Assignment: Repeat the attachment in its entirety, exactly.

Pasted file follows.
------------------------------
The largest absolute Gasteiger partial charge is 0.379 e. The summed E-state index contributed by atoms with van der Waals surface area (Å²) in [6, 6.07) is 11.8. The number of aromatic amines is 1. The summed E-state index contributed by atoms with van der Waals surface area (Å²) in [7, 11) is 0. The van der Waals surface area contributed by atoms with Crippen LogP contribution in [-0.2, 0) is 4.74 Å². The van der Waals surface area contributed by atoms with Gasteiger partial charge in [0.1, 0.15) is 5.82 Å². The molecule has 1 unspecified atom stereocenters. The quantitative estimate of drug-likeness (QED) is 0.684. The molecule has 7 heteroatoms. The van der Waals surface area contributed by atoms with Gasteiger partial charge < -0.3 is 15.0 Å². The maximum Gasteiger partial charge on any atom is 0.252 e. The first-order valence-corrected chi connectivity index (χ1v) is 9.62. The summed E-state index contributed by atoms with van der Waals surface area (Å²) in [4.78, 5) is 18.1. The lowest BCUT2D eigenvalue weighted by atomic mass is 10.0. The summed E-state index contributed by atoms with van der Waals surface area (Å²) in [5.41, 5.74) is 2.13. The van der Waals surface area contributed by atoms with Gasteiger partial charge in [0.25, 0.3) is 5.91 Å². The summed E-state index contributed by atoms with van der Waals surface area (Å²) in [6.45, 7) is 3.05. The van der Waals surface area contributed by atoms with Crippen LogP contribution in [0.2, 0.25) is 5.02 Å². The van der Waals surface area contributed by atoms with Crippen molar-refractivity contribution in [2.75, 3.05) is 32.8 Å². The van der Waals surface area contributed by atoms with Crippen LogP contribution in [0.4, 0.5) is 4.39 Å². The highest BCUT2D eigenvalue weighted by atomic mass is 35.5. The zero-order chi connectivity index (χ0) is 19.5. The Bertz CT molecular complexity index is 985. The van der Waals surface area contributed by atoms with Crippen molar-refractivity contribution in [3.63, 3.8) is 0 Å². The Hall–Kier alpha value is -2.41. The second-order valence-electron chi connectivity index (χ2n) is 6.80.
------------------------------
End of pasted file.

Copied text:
The largest absolute Gasteiger partial charge is 0.379 e. The summed E-state index contributed by atoms with van der Waals surface area (Å²) in [6, 6.07) is 11.8. The number of aromatic amines is 1. The summed E-state index contributed by atoms with van der Waals surface area (Å²) in [7, 11) is 0. The van der Waals surface area contributed by atoms with Crippen LogP contribution in [-0.2, 0) is 4.74 Å². The van der Waals surface area contributed by atoms with Gasteiger partial charge in [0.1, 0.15) is 5.82 Å². The molecule has 1 unspecified atom stereocenters. The quantitative estimate of drug-likeness (QED) is 0.684. The molecule has 7 heteroatoms. The van der Waals surface area contributed by atoms with Gasteiger partial charge < -0.3 is 15.0 Å². The maximum Gasteiger partial charge on any atom is 0.252 e. The first-order valence-corrected chi connectivity index (χ1v) is 9.62. The summed E-state index contributed by atoms with van der Waals surface area (Å²) in [4.78, 5) is 18.1. The lowest BCUT2D eigenvalue weighted by atomic mass is 10.0. The summed E-state index contributed by atoms with van der Waals surface area (Å²) in [5.41, 5.74) is 2.13. The van der Waals surface area contributed by atoms with Gasteiger partial charge in [0.25, 0.3) is 5.91 Å². The summed E-state index contributed by atoms with van der Waals surface area (Å²) in [6.45, 7) is 3.05. The van der Waals surface area contributed by atoms with Crippen LogP contribution in [0.2, 0.25) is 5.02 Å². The van der Waals surface area contributed by atoms with Crippen molar-refractivity contribution in [2.75, 3.05) is 32.8 Å². The van der Waals surface area contributed by atoms with Crippen LogP contribution in [0.4, 0.5) is 4.39 Å². The highest BCUT2D eigenvalue weighted by atomic mass is 35.5. The zero-order chi connectivity index (χ0) is 19.5. The Bertz CT molecular complexity index is 985. The van der Waals surface area contributed by atoms with Crippen molar-refractivity contribution in [3.63, 3.8) is 0 Å². The Hall–Kier alpha value is -2.41. The second-order valence-electron chi connectivity index (χ2n) is 6.80.